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Ceres Dwarf Planet

Updated on August 26, 2014

The most detailed photograph of Ceres, taken by the Hubble Space Telescope in 2004

The dwarf planet Ceres is the largest asteroid of the main asteroid belt sitting between Jupiter and Mars. Discovered in 1801, Ceres is one of the most unique and intriguing objects in our solar system due to it's massive amounts of water and potential for life. Ceres has a very low density, meaning that it is most likely a solid core with rock and clay surrounded by a massive ice shell. Scientists believe that heat generated through tidal friction and radioactive decay could have melted the layer of ice closest to the rocky core creating a liquid subterranean ocean.

Scientists at NASA believe that this is the most likely structure for Ceres based on gravitational analysis, and readings that have indicated geysers out gassing water vapor from the dwarf planet's surface.
Scientists at NASA believe that this is the most likely structure for Ceres based on gravitational analysis, and readings that have indicated geysers out gassing water vapor from the dwarf planet's surface.

Gravity

The Dwarf Planet Ceres has a surface gravitational acceleration of .28m/s2. Compare this to earth's gravitational acceleration of 9.8m/s2 and you'll being to realize just how small this planetary body is. It's gravity is only 1/35th that of the earth, this means that the escape velocity for the planet is also very low. Returning missions from Ceres would not require very much fuel since it is so easy to leave the planet' gravitational hold. If we ever want to build a base on Ceres we would most likely need a rotating base with artificial gravity.

Rotation

Geological activity is a sign of life, as life always seems to be found wherever volcanic activity is present. On earth, much of our volcanic activity is driven by tidal friction. The earth always has one side that is closer to the moon, and a side that is further away. Gravity is a function of distance so the two end of the earth are subjected to different gravitational strengths. Without getting too in-depth, this gravitational gradient across an object creates internal friction and therefore heat. The faster an object rotates, and it's proximity to the object that it is interacting with determines how much energy is created through tidal friction (technically energy is never created or destroyed, the rotational kinetic energy is converted into heat energy). This is why earth days have slowly been getting longer over millions of years. Our rotation slows due to tidal friction with the moon and sun, creating massive amounts of volcanic activity. The same principal applies to other objects including the dwarf planet ceres. Ceres' day is only 9 hours and 4 minutes, which means volcanic activity due to tidal friction is possible. Scientists believe this volcanic activity, possibly coupled with radioactive decay, could create a subsurface ocean on ceres. On earth extremely deep volcanic thermal vents at the bottom of our oceans host a plethora of species. These organisms rely on sulfuric compounds to survive, and do not need light, or oxygen to thrive. Ceres' rotation makes it a strong candidate for extraterrestrial life.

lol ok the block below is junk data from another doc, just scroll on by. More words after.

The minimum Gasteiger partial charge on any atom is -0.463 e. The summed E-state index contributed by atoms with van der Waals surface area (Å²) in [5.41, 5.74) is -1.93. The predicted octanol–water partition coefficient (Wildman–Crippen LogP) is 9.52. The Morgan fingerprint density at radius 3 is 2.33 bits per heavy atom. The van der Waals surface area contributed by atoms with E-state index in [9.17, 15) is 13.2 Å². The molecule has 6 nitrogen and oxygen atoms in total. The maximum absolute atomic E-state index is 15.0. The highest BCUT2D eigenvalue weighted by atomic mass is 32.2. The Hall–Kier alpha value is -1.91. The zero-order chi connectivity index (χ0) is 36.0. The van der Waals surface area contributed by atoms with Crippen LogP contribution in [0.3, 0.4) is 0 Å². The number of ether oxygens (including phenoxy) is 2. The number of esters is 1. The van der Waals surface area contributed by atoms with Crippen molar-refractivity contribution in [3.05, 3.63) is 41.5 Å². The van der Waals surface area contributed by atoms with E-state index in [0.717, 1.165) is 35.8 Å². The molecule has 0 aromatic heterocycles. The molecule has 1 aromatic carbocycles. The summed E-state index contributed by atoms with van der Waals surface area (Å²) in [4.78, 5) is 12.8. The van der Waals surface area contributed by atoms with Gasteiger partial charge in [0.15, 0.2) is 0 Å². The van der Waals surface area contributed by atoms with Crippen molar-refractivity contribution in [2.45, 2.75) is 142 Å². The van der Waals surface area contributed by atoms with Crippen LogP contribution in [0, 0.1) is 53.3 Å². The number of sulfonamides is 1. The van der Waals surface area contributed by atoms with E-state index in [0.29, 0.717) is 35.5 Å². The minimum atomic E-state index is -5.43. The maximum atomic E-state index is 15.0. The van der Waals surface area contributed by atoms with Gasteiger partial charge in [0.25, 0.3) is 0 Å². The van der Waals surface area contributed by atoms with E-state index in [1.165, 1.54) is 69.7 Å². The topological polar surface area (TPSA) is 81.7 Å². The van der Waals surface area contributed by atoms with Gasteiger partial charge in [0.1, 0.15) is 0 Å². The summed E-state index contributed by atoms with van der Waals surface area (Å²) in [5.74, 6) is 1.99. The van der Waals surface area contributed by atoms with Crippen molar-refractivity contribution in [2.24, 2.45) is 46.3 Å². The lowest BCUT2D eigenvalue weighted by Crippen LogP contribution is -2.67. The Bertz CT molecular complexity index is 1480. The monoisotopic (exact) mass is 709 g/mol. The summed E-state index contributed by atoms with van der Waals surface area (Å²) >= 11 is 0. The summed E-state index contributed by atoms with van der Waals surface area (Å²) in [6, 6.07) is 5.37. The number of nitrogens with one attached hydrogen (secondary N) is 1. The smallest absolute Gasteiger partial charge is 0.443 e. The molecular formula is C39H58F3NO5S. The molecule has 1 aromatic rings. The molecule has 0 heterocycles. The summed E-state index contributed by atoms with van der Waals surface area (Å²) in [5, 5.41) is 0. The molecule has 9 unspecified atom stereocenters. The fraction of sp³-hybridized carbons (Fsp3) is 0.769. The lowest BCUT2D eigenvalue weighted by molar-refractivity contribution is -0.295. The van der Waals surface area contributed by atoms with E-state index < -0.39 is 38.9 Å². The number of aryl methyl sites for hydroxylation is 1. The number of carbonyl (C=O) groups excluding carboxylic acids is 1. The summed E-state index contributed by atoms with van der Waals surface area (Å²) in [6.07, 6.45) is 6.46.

Unknown Surface Features

The dwarf planet Ceres also has some unknown surface features. Photos taken by the Hubble Space Telescope in 2004 showed large blotches of what appears to be cryovolcanism or asteroid impact sites. Future missions to Ceres will most likely uncover the nature of these irregularities. Even though Ceres has a weak gravitational field, it still has a massive surface area due to it's low density. The surface of Ceres is approximately the size of India, which is pretty astounding when you consider that is has tens of kilometers deep water ice on it's surface. Scientific research will undoubtedly discover even more of Ceres' secrets over the next few decades.

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Exploration

The Dawn spacecraft will reach Ceres in early 2015 after spending years in transit after visiting the asteroid Vesta. It will be taking detailed gravitational, spectrographic, and photographic readings, answering many of the questions about the dwarf planet Ceres. It is scheduled to spend a long time in both high and low orbits over the dwarf planet and it is without a doubt the most interesting astronomical mission of 2015. The internal structure of Ceres' will be much more clear after the mission is completed, and the Dawn Spacecraft has the technology to determine what elements are present on the dwarf planet's surface. Hopefully the truth about it's oceans, and life harboring potential will be answered.

Other Worlds

Ceres is not the only world in our solar system with this structure, Europa and Enceladus both have high water contents and the potential for life. They are both further out from Ceres and are subjected to high radiation belts since they are both gas giant moons.

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